Cardiff’s speculatively built Central Square has set a new standard for development in the Welsh capital, the city council’s head of economic development has told a Built Environment Networking event.  

Ken Pool highlighted the scheme, which is located between the Principality rugby stadium and the city’s mainline railway station, at BEN’s Cardiff Development Plans event earlier this month.  

He said: “It’s unique in terms of the level of private sector investment and the amount of speculative space it has brought in: it’s set the standard for creating a whole environment for business and attracting staff.” 

Stephen Widnall, development director of Rightacres Property, said that Central Square scheme was being developed more rapidly than envisaged with 750,000 sq ft of office space let in just over six years.  

“The project only started three or four years ago with the idea that it would take 12 years. It’s going far quicker than ever thought.”  

By the time the Legal and General backed scheme had been fully developed, Widnall said the site would accommodate more than 1m sq ft of development.  

He said No 1 Central Square had been Cardiff’s first speculatively developed 100,000 sq ft plus office building to be fully pre-let in decades.  

Widnall said that 150,000 sq ft of offices and studio space for the BBC was six months from practical completion and due to open in 2019.  

He said that 2 Central Square, a 150,000 sq ft block that has been pre-let to solicitors Hugh James and Cardiff University’s school of journalism, was due to be ‘wind and watertight’ by the end of the year.  

And the scheme’s biggest tenant, HMRC, is due to take occupation of 270,000 sq ft of space in the early part of 2020, bringing a total of 3,500 staff into Cardiff city centre.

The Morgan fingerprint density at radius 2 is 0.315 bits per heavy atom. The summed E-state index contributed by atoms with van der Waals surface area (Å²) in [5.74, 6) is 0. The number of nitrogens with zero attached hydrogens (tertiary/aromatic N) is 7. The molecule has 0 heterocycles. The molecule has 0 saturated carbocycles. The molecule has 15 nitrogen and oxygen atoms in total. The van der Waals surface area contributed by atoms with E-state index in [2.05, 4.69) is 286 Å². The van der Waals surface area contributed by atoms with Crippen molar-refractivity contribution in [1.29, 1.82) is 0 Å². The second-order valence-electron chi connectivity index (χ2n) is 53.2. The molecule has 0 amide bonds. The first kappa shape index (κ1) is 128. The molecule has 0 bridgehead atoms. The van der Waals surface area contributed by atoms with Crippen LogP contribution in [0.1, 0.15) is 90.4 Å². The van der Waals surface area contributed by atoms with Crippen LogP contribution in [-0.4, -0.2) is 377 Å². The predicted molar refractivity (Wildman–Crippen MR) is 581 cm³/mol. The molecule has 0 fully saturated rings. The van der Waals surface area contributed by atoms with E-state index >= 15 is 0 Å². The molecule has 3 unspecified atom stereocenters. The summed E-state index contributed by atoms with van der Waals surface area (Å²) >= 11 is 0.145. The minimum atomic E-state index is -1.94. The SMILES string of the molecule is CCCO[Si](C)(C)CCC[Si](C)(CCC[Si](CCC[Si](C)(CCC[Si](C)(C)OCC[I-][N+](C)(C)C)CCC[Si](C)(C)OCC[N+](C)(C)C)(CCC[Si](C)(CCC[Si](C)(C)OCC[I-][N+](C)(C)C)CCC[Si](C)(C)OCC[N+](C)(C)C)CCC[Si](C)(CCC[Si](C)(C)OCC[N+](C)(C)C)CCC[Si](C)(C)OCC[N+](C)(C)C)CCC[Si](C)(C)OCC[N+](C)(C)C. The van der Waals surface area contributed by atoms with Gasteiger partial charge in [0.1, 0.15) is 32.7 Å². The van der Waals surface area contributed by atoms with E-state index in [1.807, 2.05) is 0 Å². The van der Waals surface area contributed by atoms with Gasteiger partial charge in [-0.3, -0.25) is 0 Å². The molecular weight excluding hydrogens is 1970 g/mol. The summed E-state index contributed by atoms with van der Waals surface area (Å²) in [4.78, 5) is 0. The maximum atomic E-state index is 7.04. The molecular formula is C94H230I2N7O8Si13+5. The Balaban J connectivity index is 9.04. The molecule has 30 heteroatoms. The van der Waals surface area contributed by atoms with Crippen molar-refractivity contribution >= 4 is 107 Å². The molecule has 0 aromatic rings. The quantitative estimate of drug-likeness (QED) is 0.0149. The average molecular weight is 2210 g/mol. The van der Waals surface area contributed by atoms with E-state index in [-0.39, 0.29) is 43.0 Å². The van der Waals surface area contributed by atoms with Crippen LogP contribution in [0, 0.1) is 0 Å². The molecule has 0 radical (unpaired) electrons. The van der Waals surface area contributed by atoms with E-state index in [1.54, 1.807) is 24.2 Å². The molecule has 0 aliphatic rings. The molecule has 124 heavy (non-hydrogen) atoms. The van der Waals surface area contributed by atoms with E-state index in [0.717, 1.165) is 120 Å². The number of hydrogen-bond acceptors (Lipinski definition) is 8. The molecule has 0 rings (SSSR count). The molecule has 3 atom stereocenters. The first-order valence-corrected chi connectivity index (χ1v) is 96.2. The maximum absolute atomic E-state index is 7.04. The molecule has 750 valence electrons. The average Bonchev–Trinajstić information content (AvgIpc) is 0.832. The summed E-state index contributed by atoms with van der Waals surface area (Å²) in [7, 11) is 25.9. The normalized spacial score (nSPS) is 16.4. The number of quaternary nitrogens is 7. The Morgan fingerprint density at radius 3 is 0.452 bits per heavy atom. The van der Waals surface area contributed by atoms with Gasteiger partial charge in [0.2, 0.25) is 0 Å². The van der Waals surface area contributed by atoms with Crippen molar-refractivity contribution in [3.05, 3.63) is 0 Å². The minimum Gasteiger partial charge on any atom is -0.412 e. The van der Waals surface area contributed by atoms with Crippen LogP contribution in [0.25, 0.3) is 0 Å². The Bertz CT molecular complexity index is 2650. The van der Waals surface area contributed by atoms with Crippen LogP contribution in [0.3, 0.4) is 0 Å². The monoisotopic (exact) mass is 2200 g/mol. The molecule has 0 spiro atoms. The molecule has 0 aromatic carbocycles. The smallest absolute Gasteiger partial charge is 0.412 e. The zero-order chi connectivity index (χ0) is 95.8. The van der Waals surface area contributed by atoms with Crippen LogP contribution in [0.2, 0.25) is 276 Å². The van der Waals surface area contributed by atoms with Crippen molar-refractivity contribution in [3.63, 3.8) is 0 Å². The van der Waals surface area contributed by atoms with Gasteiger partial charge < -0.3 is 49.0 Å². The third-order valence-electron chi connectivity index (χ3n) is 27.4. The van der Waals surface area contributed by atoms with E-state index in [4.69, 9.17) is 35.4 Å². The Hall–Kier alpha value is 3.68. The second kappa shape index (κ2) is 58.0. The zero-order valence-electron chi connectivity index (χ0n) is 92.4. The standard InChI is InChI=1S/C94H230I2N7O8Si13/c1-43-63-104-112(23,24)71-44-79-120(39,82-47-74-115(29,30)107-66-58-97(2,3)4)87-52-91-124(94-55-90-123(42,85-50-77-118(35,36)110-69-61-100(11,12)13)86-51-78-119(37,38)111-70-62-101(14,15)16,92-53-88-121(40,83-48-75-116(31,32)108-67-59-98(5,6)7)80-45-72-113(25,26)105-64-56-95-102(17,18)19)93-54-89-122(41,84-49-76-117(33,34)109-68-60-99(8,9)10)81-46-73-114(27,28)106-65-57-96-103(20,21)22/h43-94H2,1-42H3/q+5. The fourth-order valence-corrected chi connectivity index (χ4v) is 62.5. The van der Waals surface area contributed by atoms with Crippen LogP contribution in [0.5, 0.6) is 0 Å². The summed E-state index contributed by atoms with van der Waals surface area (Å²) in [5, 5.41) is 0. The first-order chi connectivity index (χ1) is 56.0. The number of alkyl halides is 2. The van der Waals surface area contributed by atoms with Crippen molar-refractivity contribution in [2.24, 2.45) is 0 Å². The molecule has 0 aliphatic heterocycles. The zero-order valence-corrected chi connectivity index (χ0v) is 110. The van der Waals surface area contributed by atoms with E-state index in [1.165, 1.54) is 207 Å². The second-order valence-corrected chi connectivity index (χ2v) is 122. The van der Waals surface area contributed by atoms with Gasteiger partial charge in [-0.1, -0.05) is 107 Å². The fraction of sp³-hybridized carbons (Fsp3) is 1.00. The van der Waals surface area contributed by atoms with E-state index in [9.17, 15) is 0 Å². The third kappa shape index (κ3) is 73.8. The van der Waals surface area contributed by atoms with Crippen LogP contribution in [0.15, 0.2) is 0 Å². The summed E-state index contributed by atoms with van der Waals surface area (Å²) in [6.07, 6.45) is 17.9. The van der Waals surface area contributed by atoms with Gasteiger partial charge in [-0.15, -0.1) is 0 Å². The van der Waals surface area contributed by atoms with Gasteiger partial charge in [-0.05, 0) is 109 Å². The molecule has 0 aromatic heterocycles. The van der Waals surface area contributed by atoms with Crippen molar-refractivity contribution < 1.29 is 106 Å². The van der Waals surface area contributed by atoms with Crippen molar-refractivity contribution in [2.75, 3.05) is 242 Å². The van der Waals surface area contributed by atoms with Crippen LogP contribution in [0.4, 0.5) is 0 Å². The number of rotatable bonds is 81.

Widnall also said that Rightacre hoped to be on site soon with the final piece of the Central Square jigsaw – a new interchange containing private rented housing and offices.  

He added that the company’s architects are working up plans with for a 2.5m sq ft development on the south side of the Welsh capital. The South Side scheme would be delivered over 10 years, containing a greater mix of uses than Central Square including hotels, shops, food and beverage and possibly educational uses.  

Cardiff council’s Pool said the new multi-purpose indoor arena planned in Cardiff, which is due to start on site next year, was one of the authority’s top development priorities in the city.  

He said that the project, which will cost an estimated £110m and take two years to build, would hopefully attract £200m worth of investment into the surrounding area on the back of the million visitors it hoped to attract.  

“It will enable us to attract Category-A entertainment acts and major conferences,” he said.  

Pool said that work was also advanced with port operator ABP on preparing Cardiff Bay as the transatlantic stop for the round the world Volvo Ocean Race next year.  

He said that the new facility, which he hoped could also be used for future sailing events, would contribute to the future regeneration of Cardiff Bay as a leisure destination.  

Cllr Peter Fox, vice-chair of the Cardiff Capital Region cabinet, said that key priorities for the partnership included approval by the end of next February from all ten of its ten constituent councils for the city region’s five year strategic business plan.  

He said: “Until we do, we can’t unlock £120m of investment. We’re confident that we can get this through so we can push through key investment proposals.” 

Azeemeh Zaheer, of Naissance Capital Real Estates, highlighted the asset managers’ investment in Cardiff Stadium Plaza, which she described as an ‘under-utilized, city centre space’.  

She said that the building, which is located next to the rugby stadium, would contain a number of concept stores that could be rented by fashion labels on, affordable, short-term, flexible leases 

She said that the scheme matched the changing demand for shopping space.  “The future of retail will be about smaller and smaller units.”